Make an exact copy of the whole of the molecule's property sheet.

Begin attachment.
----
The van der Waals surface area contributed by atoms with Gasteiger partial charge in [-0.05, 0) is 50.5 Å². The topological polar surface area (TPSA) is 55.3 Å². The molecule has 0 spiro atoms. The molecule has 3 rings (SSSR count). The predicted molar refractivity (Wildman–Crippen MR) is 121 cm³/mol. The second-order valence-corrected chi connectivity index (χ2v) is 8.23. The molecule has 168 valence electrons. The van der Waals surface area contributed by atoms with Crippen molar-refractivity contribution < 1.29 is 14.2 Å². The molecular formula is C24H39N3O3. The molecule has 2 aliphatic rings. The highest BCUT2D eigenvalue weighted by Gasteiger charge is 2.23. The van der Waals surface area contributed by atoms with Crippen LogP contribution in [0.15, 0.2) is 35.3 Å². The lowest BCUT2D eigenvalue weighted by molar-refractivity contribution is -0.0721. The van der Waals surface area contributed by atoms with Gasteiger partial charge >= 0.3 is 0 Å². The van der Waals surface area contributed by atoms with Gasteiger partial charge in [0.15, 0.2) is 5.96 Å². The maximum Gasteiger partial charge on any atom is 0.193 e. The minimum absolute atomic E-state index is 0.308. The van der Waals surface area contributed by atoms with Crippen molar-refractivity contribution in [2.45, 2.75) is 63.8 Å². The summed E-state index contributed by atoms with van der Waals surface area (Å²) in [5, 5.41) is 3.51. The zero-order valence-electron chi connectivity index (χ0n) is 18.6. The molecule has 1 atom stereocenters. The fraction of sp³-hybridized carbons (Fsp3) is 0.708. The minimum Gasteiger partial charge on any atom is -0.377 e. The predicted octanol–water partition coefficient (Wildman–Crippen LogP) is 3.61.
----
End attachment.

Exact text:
The van der Waals surface area contributed by atoms with Gasteiger partial charge in [-0.05, 0) is 50.5 Å². The topological polar surface area (TPSA) is 55.3 Å². The molecule has 0 spiro atoms. The molecule has 3 rings (SSSR count). The predicted molar refractivity (Wildman–Crippen MR) is 121 cm³/mol. The second-order valence-corrected chi connectivity index (χ2v) is 8.23. The molecule has 168 valence electrons. The van der Waals surface area contributed by atoms with Crippen molar-refractivity contribution < 1.29 is 14.2 Å². The molecular formula is C24H39N3O3. The molecule has 2 aliphatic rings. The highest BCUT2D eigenvalue weighted by Gasteiger charge is 2.23. The van der Waals surface area contributed by atoms with Crippen LogP contribution in [0.15, 0.2) is 35.3 Å². The lowest BCUT2D eigenvalue weighted by molar-refractivity contribution is -0.0721. The van der Waals surface area contributed by atoms with Gasteiger partial charge >= 0.3 is 0 Å². The van der Waals surface area contributed by atoms with Gasteiger partial charge in [0.15, 0.2) is 5.96 Å². The maximum Gasteiger partial charge on any atom is 0.193 e. The minimum absolute atomic E-state index is 0.308. The van der Waals surface area contributed by atoms with Crippen molar-refractivity contribution in [2.45, 2.75) is 63.8 Å². The summed E-state index contributed by atoms with van der Waals surface area (Å²) in [5, 5.41) is 3.51. The zero-order valence-electron chi connectivity index (χ0n) is 18.6. The molecule has 1 atom stereocenters. The fraction of sp³-hybridized carbons (Fsp3) is 0.708. The minimum Gasteiger partial charge on any atom is -0.377 e. The predicted octanol–water partition coefficient (Wildman–Crippen LogP) is 3.61.